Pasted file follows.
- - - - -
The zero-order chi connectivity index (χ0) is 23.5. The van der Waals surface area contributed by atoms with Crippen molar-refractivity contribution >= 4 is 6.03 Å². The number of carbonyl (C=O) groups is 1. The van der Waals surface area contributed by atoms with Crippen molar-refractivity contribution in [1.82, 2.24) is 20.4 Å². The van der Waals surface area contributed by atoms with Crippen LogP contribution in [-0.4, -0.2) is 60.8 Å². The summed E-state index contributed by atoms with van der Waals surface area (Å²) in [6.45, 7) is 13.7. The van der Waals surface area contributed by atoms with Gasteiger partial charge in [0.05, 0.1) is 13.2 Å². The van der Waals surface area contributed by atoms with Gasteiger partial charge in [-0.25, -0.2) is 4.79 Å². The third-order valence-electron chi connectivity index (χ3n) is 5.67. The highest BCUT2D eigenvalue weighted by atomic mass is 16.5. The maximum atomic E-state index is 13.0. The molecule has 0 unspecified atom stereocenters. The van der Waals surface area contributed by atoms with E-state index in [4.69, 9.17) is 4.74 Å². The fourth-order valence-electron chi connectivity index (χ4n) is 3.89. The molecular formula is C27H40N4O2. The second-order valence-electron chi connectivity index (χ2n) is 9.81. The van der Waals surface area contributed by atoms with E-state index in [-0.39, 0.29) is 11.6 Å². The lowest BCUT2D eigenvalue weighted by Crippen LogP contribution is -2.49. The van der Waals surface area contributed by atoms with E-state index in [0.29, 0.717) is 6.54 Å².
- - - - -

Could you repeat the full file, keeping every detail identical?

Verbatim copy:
The zero-order chi connectivity index (χ0) is 23.5. The van der Waals surface area contributed by atoms with Crippen molar-refractivity contribution >= 4 is 6.03 Å². The number of carbonyl (C=O) groups is 1. The van der Waals surface area contributed by atoms with Crippen molar-refractivity contribution in [1.82, 2.24) is 20.4 Å². The van der Waals surface area contributed by atoms with Crippen LogP contribution in [-0.4, -0.2) is 60.8 Å². The summed E-state index contributed by atoms with van der Waals surface area (Å²) in [6.45, 7) is 13.7. The van der Waals surface area contributed by atoms with Gasteiger partial charge in [0.05, 0.1) is 13.2 Å². The van der Waals surface area contributed by atoms with Gasteiger partial charge in [-0.25, -0.2) is 4.79 Å². The third-order valence-electron chi connectivity index (χ3n) is 5.67. The highest BCUT2D eigenvalue weighted by atomic mass is 16.5. The maximum atomic E-state index is 13.0. The molecule has 0 unspecified atom stereocenters. The van der Waals surface area contributed by atoms with E-state index in [4.69, 9.17) is 4.74 Å². The fourth-order valence-electron chi connectivity index (χ4n) is 3.89. The molecular formula is C27H40N4O2. The second-order valence-electron chi connectivity index (χ2n) is 9.81. The van der Waals surface area contributed by atoms with E-state index in [-0.39, 0.29) is 11.6 Å². The lowest BCUT2D eigenvalue weighted by Crippen LogP contribution is -2.49. The van der Waals surface area contributed by atoms with E-state index in [0.29, 0.717) is 6.54 Å².